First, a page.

Thank you, Mr. Speaker. It is Friday morning and everyone wants to speak on this important piece of nation building, which is what it is.

We have rural ridings that are large geographic areas that currently are struggling to gain access to their member of Parliament. We have large northern ridings that span the size of the United Kingdom. We have, of course, fast growing suburban ridings and more and more densely populated urban ridings.

In other words, we cannot accurately and fairly redistribute the seats just by looking at lines on a ledger. That is not what nation building is about. Nation building is about listening to the different voices in our country, listening to and responding to the different needs, realities, struggles, and hopes of the various regions in our country.

Oftentimes we say there are several different regions, but within those regions there are other regions. I would argue that the rural-urban dichotomy is one which we really need to think about and research, and thoughtfully proceed with more fair and balanced representation in this place on the basis of not just population numbers.

On our side of the House, we agree that these fast growing provinces need better representation. However, we on this side of the House also acknowledge and believe that the weight that Quebec currently holds in this place should be maintained. We believe those things. This bill does not achieve any of that. It does not go far enough for Ontario, Alberta or British Columbia, and it certainly does not go far enough for Quebec.

The government likes to bring in the bean-counters and we cannot build a nation with bean-counters. That is not how we have ever done that in this country. This is a living, breathing thing, and we need to respond to the realities of this country in a similar fashion.

In this current Parliament, we have seen the government run roughshod, essentially, over democracy in this place. We have seen it invoke time allocation nine times. Now we hear the Conservatives talk about how it is important for Canadians to have their voices heard in the House of Commons when at every opportunity they try to curtail that voice from actually being expressed here.

The Conservative members often talk about having discussed these bills ad nauseam and it being time to pass them. Meanwhile, we have 50-60-65-70 new members in the House of Commons. I think that the communities that these new members represent would like to have their voices heard in this place. We need to set this bill in the context of the government's propensity, whenever it feels it is in its favour, to run roughshod over parliamentary democracy.

We have several different, sometimes competing, interests. It is incumbent upon us as parliamentarians and it is incumbent upon the government, if it chooses to take that responsibility, to actually try to balance all of these concerns and to move forward in a way that builds this nation. The Conservative government likes to pit groups against each other. We saw that very early on when it tried to pit young workers against older workers in the lockout of CUPW workers.

We have seen time and time again that the reflex of the government is to divide. The reflex of the government is to play. As my hon. colleague over here said in his question/speech, it likes to come up with winners and losers. That is not what we are here to do.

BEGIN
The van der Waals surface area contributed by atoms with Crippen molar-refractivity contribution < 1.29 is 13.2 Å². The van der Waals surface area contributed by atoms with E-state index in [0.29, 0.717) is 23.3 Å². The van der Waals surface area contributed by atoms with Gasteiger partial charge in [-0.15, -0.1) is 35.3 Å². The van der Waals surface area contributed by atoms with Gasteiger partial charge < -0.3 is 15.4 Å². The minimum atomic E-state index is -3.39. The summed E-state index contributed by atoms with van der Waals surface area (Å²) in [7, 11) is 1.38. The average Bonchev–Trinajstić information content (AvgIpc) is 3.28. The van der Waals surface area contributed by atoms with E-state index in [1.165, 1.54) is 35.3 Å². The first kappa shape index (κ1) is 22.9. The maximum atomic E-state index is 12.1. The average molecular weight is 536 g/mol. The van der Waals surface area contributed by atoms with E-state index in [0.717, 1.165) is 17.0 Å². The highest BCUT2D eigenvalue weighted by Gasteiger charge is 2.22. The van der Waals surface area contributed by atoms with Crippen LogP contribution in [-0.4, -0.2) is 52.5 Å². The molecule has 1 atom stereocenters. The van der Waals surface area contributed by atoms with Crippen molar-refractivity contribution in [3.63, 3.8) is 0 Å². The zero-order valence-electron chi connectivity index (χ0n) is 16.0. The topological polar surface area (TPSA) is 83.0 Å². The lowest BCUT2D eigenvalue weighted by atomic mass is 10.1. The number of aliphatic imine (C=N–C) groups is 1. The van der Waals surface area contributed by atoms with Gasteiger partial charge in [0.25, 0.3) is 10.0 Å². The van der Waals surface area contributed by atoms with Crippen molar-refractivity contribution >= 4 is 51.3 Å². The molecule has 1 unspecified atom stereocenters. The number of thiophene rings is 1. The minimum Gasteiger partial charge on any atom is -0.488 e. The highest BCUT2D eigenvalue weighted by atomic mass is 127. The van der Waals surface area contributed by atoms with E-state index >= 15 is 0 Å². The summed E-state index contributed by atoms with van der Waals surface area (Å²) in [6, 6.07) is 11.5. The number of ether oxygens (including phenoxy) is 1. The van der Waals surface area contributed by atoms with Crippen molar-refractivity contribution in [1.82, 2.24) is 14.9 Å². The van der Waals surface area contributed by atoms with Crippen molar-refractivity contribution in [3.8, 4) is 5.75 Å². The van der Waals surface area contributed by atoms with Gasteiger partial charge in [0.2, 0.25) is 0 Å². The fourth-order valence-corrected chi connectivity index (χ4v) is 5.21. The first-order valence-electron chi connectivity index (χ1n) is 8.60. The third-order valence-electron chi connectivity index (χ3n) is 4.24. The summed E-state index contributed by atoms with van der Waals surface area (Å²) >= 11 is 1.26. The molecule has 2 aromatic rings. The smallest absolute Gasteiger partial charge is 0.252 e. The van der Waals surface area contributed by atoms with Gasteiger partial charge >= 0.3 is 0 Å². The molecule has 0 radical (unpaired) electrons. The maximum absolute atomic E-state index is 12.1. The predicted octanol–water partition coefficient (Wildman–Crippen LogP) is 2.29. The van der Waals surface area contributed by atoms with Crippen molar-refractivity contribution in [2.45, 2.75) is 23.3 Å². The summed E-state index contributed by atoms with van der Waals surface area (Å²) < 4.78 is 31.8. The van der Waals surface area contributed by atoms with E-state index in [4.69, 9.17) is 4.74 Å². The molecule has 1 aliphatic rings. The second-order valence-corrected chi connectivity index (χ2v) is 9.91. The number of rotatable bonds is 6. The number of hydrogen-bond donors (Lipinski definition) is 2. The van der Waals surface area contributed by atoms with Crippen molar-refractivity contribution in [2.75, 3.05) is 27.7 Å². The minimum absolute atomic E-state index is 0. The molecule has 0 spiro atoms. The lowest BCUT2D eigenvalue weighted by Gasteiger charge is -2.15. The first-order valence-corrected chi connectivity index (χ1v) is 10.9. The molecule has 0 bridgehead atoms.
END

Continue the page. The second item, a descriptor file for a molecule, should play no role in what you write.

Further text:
We are here to bring people together, so that we create winners in this country, not some winners and some losers. That is what we on this side of the House believe in. That is why this bill does not go nearly far enough. It does not go far enough at all.

One of my colleagues opposite has said that Canadians deserve to have representation that is fair and balanced. We agree that Canadians do deserve that.

However, we have a system of first past the post, which has created a scenario where, on the government side, 39% of Canadians voted for the government and, on this side, 61% of Canadians voted for other parties.

When we are talking about how we are going to fix the democratic deficit in this country, certainly the conversations that Canadians are having, and I think the hon. member opposite would agree, are more about the issues and distortions that first past the post create in our country than they are about the redistribution of seats.

We have several questions before us. The Senate is another example. I do not see many people in this country storming my office, pleading with me to advocate on behalf of Senate reform. They are wondering why we are spending $100 million on a non-elected Senate that actually shuts down bills that this democratically elected House passes. That is shameful. That is why more and more Canadians question the validity of the Senate; that is not to question the validity of those good senators who do some good work. We are talking about the institution here.

We have significant issues before us. The reason that we are here is to advocate for fair representation. We have no disagreement that there are some issues that need to be solved here. There is no question about it.

Fast growing provinces are not accurately represented here. There is no question about it. However, at the same time, we as a country have passed a unanimous motion that the Québécois form a nation in a united Canada. It is incumbent upon us to maintain the weight that Quebec has in this House.

We need to move beyond the divide and conquest approaches of the government to actually truly fix the democratic deficit in this country, which certainly includes seat redistribution, but it also includes a real examination of our electoral system and first past the post.